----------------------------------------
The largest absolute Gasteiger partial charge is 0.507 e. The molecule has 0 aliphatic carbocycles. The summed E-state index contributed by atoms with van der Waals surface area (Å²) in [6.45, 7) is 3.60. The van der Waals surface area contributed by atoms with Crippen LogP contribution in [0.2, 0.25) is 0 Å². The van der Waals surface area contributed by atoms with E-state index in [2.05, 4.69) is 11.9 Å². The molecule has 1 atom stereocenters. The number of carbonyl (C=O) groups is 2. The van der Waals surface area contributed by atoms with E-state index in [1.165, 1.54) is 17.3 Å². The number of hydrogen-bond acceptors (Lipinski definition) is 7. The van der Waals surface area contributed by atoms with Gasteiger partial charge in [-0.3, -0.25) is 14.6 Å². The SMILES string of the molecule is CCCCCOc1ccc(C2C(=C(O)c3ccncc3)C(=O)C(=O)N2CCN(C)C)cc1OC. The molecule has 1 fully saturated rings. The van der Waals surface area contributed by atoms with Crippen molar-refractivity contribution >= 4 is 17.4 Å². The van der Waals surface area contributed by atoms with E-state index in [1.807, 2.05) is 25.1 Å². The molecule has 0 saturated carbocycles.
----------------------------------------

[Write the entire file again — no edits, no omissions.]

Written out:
The largest absolute Gasteiger partial charge is 0.507 e. The molecule has 0 aliphatic carbocycles. The summed E-state index contributed by atoms with van der Waals surface area (Å²) in [6.45, 7) is 3.60. The van der Waals surface area contributed by atoms with Crippen LogP contribution in [0.2, 0.25) is 0 Å². The van der Waals surface area contributed by atoms with E-state index in [2.05, 4.69) is 11.9 Å². The molecule has 1 atom stereocenters. The number of carbonyl (C=O) groups is 2. The van der Waals surface area contributed by atoms with E-state index in [1.165, 1.54) is 17.3 Å². The number of hydrogen-bond acceptors (Lipinski definition) is 7. The van der Waals surface area contributed by atoms with Gasteiger partial charge in [-0.3, -0.25) is 14.6 Å². The SMILES string of the molecule is CCCCCOc1ccc(C2C(=C(O)c3ccncc3)C(=O)C(=O)N2CCN(C)C)cc1OC. The molecule has 1 fully saturated rings. The van der Waals surface area contributed by atoms with Crippen molar-refractivity contribution >= 4 is 17.4 Å². The van der Waals surface area contributed by atoms with E-state index in [1.807, 2.05) is 25.1 Å². The molecule has 0 saturated carbocycles.